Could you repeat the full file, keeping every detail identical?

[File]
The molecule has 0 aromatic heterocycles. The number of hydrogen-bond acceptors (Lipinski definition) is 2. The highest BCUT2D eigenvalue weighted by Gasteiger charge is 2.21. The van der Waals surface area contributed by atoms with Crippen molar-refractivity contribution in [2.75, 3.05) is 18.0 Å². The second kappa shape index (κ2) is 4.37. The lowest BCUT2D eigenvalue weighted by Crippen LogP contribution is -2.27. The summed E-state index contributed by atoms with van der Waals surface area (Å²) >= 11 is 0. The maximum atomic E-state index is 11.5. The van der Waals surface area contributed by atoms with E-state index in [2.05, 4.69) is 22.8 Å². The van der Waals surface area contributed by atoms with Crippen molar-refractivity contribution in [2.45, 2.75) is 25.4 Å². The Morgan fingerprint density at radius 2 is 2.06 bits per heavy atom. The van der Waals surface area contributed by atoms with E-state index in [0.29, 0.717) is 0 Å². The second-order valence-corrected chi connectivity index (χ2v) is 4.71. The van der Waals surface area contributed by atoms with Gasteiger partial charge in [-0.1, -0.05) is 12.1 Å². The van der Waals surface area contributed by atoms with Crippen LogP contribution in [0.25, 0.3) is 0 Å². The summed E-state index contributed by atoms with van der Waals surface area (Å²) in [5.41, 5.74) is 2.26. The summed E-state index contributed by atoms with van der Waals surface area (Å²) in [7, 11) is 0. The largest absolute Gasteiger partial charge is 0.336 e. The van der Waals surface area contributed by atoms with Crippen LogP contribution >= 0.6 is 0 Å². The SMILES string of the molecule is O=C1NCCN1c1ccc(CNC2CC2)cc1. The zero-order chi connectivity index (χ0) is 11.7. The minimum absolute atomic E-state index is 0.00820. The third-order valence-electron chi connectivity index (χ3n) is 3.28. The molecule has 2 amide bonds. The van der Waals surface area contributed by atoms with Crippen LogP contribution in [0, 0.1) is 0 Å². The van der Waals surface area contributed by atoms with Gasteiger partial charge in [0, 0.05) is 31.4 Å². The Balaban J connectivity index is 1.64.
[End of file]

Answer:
The molecule has 0 aromatic heterocycles. The number of hydrogen-bond acceptors (Lipinski definition) is 2. The highest BCUT2D eigenvalue weighted by Gasteiger charge is 2.21. The van der Waals surface area contributed by atoms with Crippen molar-refractivity contribution in [2.75, 3.05) is 18.0 Å². The second kappa shape index (κ2) is 4.37. The lowest BCUT2D eigenvalue weighted by Crippen LogP contribution is -2.27. The summed E-state index contributed by atoms with van der Waals surface area (Å²) >= 11 is 0. The maximum atomic E-state index is 11.5. The van der Waals surface area contributed by atoms with E-state index in [2.05, 4.69) is 22.8 Å². The van der Waals surface area contributed by atoms with Crippen molar-refractivity contribution in [2.45, 2.75) is 25.4 Å². The Morgan fingerprint density at radius 2 is 2.06 bits per heavy atom. The van der Waals surface area contributed by atoms with E-state index in [0.29, 0.717) is 0 Å². The second-order valence-corrected chi connectivity index (χ2v) is 4.71. The van der Waals surface area contributed by atoms with Gasteiger partial charge in [-0.1, -0.05) is 12.1 Å². The van der Waals surface area contributed by atoms with Crippen LogP contribution in [0.25, 0.3) is 0 Å². The summed E-state index contributed by atoms with van der Waals surface area (Å²) in [5.41, 5.74) is 2.26. The summed E-state index contributed by atoms with van der Waals surface area (Å²) in [7, 11) is 0. The largest absolute Gasteiger partial charge is 0.336 e. The van der Waals surface area contributed by atoms with Crippen LogP contribution >= 0.6 is 0 Å². The SMILES string of the molecule is O=C1NCCN1c1ccc(CNC2CC2)cc1. The zero-order chi connectivity index (χ0) is 11.7. The minimum absolute atomic E-state index is 0.00820. The third-order valence-electron chi connectivity index (χ3n) is 3.28. The molecule has 2 amide bonds. The van der Waals surface area contributed by atoms with Crippen LogP contribution in [0, 0.1) is 0 Å². The van der Waals surface area contributed by atoms with Gasteiger partial charge in [0, 0.05) is 31.4 Å². The Balaban J connectivity index is 1.64.